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Farm hustle

Progressive Dairy Editor Audrey Schmitz Published on 19 October 2021

I don’t think I have ever watched my dad walk from one task on the farm to another. He zips from one end of the yard to the other, taking long quick strides, and is always trying to cram and complete as much work as possible in a day as he possibly can. To do so, it means he needs to move things along as quickly as possible.

Being a farm kid meant you learned not to dilly-dally really quick; otherwise you were griped at by your parents or made fun of by your siblings for being slow. Filling freestalls with sand often felt like a race to see who could shovel and smooth sand the fastest and most efficiently. The same went for pitching calf hutches, stacking wood, throwing tires and cutting shattercane. Whenever my siblings and I were given a chore to do and would grumble about having to do it, my parents would say, “The quicker it goes, the quicker it gets done.” It is my upbringing on the farm that taught me how to hustle.

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A hustler is a hard-working, passionate person who’s determined to succeed. Hustlers go all out every day, pushing past their breaking point. Even when they are exhausted, hustlers never quit doing the hard work, putting in the long hours. I think this describes every farmer and producer to a “T.” It takes a lot of discipline to commit to a single focus and pursue it relentlessly week after week.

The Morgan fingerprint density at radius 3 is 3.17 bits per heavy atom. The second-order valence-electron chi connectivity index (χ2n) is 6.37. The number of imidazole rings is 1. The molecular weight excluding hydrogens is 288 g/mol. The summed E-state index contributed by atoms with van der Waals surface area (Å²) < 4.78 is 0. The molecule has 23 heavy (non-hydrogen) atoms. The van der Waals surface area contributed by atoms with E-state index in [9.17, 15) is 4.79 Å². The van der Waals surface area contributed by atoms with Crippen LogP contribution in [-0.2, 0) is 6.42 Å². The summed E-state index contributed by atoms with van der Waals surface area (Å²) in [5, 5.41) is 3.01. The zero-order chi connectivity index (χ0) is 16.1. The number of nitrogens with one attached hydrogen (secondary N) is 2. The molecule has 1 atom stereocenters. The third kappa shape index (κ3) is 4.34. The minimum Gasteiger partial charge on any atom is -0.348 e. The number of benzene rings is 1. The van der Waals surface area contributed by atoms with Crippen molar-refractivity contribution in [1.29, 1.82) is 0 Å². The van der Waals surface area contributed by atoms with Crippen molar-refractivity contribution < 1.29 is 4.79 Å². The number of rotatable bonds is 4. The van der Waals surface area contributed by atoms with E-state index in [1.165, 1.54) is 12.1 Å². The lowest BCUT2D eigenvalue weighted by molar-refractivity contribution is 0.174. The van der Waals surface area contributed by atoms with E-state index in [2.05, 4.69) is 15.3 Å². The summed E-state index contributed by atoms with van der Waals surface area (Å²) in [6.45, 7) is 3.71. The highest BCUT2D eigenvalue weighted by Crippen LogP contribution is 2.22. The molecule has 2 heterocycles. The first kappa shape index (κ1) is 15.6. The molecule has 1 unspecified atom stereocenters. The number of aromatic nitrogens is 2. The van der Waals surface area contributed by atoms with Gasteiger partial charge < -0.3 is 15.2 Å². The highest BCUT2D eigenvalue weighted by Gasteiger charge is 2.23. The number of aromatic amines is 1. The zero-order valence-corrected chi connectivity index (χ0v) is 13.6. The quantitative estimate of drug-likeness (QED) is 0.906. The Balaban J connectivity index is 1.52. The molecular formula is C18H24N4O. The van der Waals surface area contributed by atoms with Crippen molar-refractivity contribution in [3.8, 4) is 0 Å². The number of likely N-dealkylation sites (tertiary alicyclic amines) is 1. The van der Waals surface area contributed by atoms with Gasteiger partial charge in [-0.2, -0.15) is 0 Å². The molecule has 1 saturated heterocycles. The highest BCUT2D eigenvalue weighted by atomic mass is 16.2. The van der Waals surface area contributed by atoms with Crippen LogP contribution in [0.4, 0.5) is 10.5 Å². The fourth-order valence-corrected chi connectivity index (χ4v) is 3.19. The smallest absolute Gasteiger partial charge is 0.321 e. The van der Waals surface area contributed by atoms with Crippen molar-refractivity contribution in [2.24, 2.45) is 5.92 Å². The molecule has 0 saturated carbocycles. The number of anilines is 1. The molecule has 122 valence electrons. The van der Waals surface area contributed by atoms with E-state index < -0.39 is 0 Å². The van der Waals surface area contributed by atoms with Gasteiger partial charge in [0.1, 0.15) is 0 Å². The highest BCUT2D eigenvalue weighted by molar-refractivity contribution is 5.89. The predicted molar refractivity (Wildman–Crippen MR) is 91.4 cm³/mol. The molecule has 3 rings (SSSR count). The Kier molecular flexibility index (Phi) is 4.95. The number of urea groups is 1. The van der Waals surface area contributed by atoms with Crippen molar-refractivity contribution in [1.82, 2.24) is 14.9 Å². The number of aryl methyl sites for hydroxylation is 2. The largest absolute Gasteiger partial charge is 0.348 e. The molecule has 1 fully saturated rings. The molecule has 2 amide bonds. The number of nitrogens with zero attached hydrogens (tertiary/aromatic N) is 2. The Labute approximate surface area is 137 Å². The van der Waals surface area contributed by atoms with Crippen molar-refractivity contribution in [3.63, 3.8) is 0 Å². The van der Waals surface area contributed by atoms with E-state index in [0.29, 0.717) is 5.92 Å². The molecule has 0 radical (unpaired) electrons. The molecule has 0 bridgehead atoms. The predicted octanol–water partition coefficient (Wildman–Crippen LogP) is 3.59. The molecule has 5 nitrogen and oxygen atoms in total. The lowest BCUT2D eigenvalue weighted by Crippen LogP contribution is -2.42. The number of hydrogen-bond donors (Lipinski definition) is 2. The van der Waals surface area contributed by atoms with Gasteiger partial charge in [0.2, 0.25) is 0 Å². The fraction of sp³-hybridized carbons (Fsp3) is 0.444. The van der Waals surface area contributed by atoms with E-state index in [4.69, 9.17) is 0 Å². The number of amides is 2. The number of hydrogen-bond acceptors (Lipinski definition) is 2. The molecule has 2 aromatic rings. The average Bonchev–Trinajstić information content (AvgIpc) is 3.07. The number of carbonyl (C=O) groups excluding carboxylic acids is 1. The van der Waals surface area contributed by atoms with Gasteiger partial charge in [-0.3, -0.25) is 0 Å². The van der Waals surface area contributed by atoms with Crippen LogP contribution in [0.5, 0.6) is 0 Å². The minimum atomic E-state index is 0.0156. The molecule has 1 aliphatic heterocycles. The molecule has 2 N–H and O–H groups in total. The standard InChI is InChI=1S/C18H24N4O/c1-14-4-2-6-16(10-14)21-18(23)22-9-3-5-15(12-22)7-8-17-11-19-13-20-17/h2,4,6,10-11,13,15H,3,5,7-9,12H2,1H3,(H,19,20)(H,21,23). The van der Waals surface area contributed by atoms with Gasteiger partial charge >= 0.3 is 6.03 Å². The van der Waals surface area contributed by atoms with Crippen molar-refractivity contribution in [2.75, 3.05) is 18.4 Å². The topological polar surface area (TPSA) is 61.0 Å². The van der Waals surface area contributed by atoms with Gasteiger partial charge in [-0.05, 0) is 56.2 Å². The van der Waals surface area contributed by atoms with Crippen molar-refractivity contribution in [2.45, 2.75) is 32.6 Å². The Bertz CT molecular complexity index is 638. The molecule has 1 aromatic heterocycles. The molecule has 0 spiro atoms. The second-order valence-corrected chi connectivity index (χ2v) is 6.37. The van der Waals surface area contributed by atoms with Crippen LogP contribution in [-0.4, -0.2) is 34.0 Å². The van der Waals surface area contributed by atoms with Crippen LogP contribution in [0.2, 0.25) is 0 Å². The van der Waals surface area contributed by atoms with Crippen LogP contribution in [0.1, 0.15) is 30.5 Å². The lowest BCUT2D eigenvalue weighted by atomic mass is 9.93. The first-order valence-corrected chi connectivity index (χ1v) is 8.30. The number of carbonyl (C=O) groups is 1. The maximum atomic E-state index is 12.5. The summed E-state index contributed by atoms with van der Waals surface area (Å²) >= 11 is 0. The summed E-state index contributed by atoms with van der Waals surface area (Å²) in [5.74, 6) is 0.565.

Hustlers tend to be engaged and motivated workers. Some take pride in being the fastest, most efficient worker on the team, and some are self-motivated and driven by a competitive nature. Hustlers also value smart work over hard work and have developed and perfected a system. Fast work is usually the end result of a long process of planning and optimization, also known as a “method to the madness.”

Hard work is ingrained in farm kids from a young age, and it is a hard habit to break (Read the article 5 ways to create a buffer against stress and chaos). Like many farmers and farm kids, Devaney learned the hard way that passion for her work and her work ethic can at times be detrimental to her health when she pushes herself too hard for too long. It is necessary to learn and recognize when enough is enough, at least for that day, and to prioritize taking care of ourselves.

Amid the hustle and bustle of chores and jobs, there comes a point where the hustle can cause burnout. That is when people who hustle need to ask themselves, “Can this job get done tomorrow?” and tell themselves, “Yes, it needs done, but it can wait a day.”

With that carved-out time, take the time to de-stress, spend time with family and enjoy a relaxing hobby. You might find it is just what you needed. end mark

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Audrey Schmitz
  • Audrey Schmitz

  • Editor
  • Progressive Dairy
  • Email Audrey Schmitz

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